The Hill: Winter is coming, prices are rising, and most voters say: Unleash American energy now

Winter is coming – and record inflation is rising, on consumer goods including the price of gasoline.  American consumers are suffering as the 8.2 percent annual inflation rate eats away at paychecks with higher energy prices at the pump, and temperatures plummet. Yet, despite this harsh reality, President Joe Biden continues the administration’s assault on the American energy sector, started on his first day in office with the cancellation of the Keystone XL Pipeline, and continuing through the 2022 midterms by advocating a “windfall tax” on oil and gas companies. Instead of unleashing the bountiful supply of oil and natural gas reserves in the United States, more taxes and regulations are being proposed. Published in its entirety in The Hill….

New OHID report corrects common misconceptions about vaping

…researchers used a variety of randomized trials to examine how smoking and vaping impacted user’ body biomarkers – measurements of toxicant exposure – which “cut across common diseases and those that are disease-specific.” In addition, they relied upon numerous case studies and peer-reviewed literature to supplement their work. Using this information, researchers were able to determine “that vaping poses only a small fraction of the risks of smoking.” These findings align with other academic research on the subject, which has found that cigarettes and cigars produce higher amounts of harmful chemicals due to the process of igniting and burning tobacco. In contrast, vape products don’t utilize the combustion process. Instead, an electrically powered coil heats up a flavored liquid and converts it into an aerosol that the user can then inhale. These differences mean vapor products tend to lead to fewer negative health effects in users, such as respiratory issues,…

Congress should take notes from the UK on data privacy protection

With a bipartisan data privacy bill recently progressing out of a House committee, prospects to legislate data privacy seem to be gaining traction. While the current version of the bill would benefit from some improvements, recent developments in the United Kingdom could stand as a learning example for Congress on how to improve the proposed federal package. The American Data Privacy and Protection Act (ADPPA), which advanced out of the House Energy and Commerce Committee in July by a 53-2 vote, represents a hopeful sign that Congress will finally address privacy issues after years of delays and discussion. While the bill has been mostly received as a welcome development, it still needs some major improvements. Meanwhile, the UK has recently announced its plan to replace the European Union’s 2018 General Data Protection Regulation (GDPR) data privacy regime with its own system. While no specific details about the proposal have been…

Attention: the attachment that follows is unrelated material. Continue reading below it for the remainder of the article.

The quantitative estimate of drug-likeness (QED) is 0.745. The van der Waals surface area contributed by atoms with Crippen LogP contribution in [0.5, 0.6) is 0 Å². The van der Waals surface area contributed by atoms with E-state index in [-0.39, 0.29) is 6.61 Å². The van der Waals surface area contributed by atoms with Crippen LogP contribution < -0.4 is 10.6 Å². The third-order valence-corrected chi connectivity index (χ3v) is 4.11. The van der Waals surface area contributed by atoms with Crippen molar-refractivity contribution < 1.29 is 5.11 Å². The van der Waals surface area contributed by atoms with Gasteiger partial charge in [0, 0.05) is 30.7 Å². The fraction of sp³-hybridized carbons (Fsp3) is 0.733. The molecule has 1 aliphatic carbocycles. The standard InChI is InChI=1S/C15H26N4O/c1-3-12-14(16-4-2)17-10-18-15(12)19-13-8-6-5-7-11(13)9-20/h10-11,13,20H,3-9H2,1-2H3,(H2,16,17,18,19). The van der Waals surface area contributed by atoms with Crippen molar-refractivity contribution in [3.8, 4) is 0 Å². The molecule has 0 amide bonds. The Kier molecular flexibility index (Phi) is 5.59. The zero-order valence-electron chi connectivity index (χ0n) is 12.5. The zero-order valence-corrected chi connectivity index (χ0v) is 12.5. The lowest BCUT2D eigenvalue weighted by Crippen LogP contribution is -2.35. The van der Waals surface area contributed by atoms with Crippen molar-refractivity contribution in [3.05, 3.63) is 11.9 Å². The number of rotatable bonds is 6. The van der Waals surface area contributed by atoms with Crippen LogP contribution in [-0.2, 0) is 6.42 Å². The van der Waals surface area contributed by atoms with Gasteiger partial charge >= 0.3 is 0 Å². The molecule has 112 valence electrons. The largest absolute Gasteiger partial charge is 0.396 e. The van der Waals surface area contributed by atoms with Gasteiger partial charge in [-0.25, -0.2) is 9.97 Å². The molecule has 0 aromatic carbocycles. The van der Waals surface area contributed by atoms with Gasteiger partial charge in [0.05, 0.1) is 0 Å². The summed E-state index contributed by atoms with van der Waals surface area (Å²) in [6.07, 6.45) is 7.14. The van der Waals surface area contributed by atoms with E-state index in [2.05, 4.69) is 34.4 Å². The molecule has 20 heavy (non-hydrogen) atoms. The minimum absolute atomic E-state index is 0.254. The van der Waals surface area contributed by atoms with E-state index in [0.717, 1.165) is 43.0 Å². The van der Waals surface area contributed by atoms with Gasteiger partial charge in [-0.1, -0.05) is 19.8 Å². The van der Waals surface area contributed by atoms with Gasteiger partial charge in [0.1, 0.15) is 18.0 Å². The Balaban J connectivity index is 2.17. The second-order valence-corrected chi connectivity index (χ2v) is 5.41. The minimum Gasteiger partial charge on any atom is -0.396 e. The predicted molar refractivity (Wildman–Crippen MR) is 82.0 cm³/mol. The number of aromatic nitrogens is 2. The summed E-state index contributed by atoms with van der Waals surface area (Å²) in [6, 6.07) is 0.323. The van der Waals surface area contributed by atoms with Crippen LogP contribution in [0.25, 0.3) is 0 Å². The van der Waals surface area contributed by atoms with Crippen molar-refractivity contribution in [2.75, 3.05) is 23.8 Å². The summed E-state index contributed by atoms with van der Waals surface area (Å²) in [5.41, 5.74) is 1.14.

Job Opening: Policy Analyst (Washington, D.C. or Virtual Office)

About ACI The American Consumer Institute Center for Citizen Research (ACI) is a 501(c)(3) nonprofit educational and research institute with a mission to promote economic welfare by improving the understanding and impact that public policies and regulations have on consumers in a free market.  The Institute focuses on policy issues that affect society as a whole, and we seek to be a better and more reasoned voice for consumers by using economic tools and principles to find public policies that work best for consumers. More information about ACI is available here. About the Role ACI seeks a Policy Analyst to support its research and communications efforts. The Analyst will work closely with the Director to conduct research and analyze data related to a host of regulatory and legislative issues which affect consumers and the market economy.  This is a full-time role ideally based in the Washington, D.C., metropolitan area. For…

Government can support connectivity, but not through government-owned networks

Government-owned networks represent an attempt to expand Internet access, but delivery comes up short. Those concerned with unequal connectivity should consider the failing track record of government compared to private networks. Thankfully, there’s more than one way to meet Internet needs. The government can address connectivity inequality by allocating additional spectrum for 5G expansion. As the name implies, government-owned networks (GONs) are publicly funded broadband networks. Supporters of government intervention in broadband to this extent believe broadband is a public good that the marketplace has failed to adequately provide. Agencies such as the World Bank lend their support to government sponsorship by classifying broadband as vital infrastructure necessary for economic growth and echoing the belief that the marketplace has failed to sufficiently provide the service. In the U.S., broadband access is close to universal, with 94 percent of the population being served. However, this figure isn’t the same across all…